But how to get the tons of goods to Cuba without involving the government?
The idea came up to recruit the American Red Cross to handle the delivery of the loaded-down cargo ships. They would leave Port Everglades in Fort Lauderdale loaded with medicine and come back loaded down with Cuban refugees.
Gloria Villa, back then a 20-year-old active in winning the release of the brigadistas, was quickly recruited by the Red Cross to travel to Cuba and help process the prisoners because she was a bilingual U.S. citizen.
“It was very emotional for me; I knew many of the men from school and the entire experience was heartbreaking,” said Villa, who works at a downtown law firm. Her job was to check-in the prisoners for the flight to Miami. “Today. I consider it the most important thing I did in my life, including having children.”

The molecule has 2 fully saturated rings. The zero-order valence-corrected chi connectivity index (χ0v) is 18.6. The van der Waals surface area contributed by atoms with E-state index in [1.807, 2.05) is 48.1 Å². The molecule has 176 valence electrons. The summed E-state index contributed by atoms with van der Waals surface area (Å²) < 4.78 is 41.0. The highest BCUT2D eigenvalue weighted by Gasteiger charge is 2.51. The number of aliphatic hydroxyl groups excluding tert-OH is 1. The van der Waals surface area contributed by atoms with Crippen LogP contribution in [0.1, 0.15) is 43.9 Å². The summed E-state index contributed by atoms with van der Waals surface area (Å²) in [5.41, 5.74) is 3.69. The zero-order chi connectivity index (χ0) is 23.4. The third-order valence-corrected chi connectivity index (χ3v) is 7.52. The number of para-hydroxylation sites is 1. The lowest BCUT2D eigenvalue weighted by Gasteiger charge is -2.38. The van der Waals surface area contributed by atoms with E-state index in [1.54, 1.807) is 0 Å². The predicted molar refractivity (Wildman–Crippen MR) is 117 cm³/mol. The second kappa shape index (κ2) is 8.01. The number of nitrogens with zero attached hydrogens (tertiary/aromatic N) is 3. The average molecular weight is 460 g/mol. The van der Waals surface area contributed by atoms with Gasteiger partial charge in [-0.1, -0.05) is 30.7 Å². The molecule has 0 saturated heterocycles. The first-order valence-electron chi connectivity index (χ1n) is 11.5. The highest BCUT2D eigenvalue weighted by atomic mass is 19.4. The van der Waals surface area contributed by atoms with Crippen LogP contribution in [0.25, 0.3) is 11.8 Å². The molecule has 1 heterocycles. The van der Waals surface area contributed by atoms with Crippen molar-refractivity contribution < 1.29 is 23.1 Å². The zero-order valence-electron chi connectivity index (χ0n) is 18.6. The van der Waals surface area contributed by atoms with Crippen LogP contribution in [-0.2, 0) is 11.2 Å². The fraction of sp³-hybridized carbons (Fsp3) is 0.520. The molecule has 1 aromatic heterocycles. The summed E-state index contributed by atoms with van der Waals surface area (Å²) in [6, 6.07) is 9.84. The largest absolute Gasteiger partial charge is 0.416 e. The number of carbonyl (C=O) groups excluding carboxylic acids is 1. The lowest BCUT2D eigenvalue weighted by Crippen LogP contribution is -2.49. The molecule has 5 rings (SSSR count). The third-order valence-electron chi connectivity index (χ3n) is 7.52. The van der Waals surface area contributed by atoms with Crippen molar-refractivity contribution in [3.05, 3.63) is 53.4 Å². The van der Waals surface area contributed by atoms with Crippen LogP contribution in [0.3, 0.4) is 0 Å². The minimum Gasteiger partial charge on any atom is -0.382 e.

On the second day of the prisoner flights — Dec. 24 — more drama broke out.
“At one point, my mother, Castro and Donovan were standing on the tarmac of the military airport as Castro demanded that no more prisoner flights take off until he was paid $2.9 million in cash,” Perez-Cisneros Barreto said.
Castro had been promised the money in April 1962 when he released 60 wounded brigadistas.
Finagling by RFK, with help from wealthy friends, secured a bank note for the Castro to get the money.
The prisoner flights to Miami continued until the early morning of Christmas Day.
Fifty years since his release, the one bright spot in the invasion effort, Andreu is still haunted by its failure and how it plummeted Cuba into communism and sent him permanently into exile.
“I don’t know if I have ever been truly happy since then,” he said.